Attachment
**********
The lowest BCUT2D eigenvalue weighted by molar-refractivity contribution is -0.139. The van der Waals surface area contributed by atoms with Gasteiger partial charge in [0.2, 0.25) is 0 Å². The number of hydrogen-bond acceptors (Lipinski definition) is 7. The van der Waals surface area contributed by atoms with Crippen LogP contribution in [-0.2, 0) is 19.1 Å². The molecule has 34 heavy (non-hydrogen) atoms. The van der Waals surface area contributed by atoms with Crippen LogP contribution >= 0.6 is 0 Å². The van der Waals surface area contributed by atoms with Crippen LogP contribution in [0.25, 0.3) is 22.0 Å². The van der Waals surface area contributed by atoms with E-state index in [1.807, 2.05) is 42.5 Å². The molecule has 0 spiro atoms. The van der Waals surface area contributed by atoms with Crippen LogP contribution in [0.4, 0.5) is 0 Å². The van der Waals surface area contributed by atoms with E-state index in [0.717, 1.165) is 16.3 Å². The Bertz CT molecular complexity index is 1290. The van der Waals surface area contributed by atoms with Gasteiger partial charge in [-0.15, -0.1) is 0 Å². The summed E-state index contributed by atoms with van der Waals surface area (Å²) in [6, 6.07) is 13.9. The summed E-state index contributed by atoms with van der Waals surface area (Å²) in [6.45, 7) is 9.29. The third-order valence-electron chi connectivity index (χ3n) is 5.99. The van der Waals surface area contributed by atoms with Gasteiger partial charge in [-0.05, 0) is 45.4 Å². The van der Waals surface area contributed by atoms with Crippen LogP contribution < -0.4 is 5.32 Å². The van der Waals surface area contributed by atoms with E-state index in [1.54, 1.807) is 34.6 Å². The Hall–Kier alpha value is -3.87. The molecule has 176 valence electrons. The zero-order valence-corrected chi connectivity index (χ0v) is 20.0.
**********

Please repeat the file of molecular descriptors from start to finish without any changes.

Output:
The lowest BCUT2D eigenvalue weighted by molar-refractivity contribution is -0.139. The van der Waals surface area contributed by atoms with Gasteiger partial charge in [0.2, 0.25) is 0 Å². The number of hydrogen-bond acceptors (Lipinski definition) is 7. The van der Waals surface area contributed by atoms with Crippen LogP contribution in [-0.2, 0) is 19.1 Å². The molecule has 34 heavy (non-hydrogen) atoms. The van der Waals surface area contributed by atoms with Crippen LogP contribution >= 0.6 is 0 Å². The van der Waals surface area contributed by atoms with Crippen LogP contribution in [0.25, 0.3) is 22.0 Å². The van der Waals surface area contributed by atoms with E-state index in [1.807, 2.05) is 42.5 Å². The molecule has 0 spiro atoms. The van der Waals surface area contributed by atoms with Crippen LogP contribution in [0.4, 0.5) is 0 Å². The van der Waals surface area contributed by atoms with E-state index in [0.717, 1.165) is 16.3 Å². The Bertz CT molecular complexity index is 1290. The van der Waals surface area contributed by atoms with Gasteiger partial charge in [-0.15, -0.1) is 0 Å². The summed E-state index contributed by atoms with van der Waals surface area (Å²) in [6, 6.07) is 13.9. The summed E-state index contributed by atoms with van der Waals surface area (Å²) in [6.45, 7) is 9.29. The third-order valence-electron chi connectivity index (χ3n) is 5.99. The van der Waals surface area contributed by atoms with Gasteiger partial charge in [-0.05, 0) is 45.4 Å². The van der Waals surface area contributed by atoms with Crippen LogP contribution < -0.4 is 5.32 Å². The van der Waals surface area contributed by atoms with E-state index in [1.54, 1.807) is 34.6 Å². The Hall–Kier alpha value is -3.87. The molecule has 176 valence electrons. The zero-order valence-corrected chi connectivity index (χ0v) is 20.0.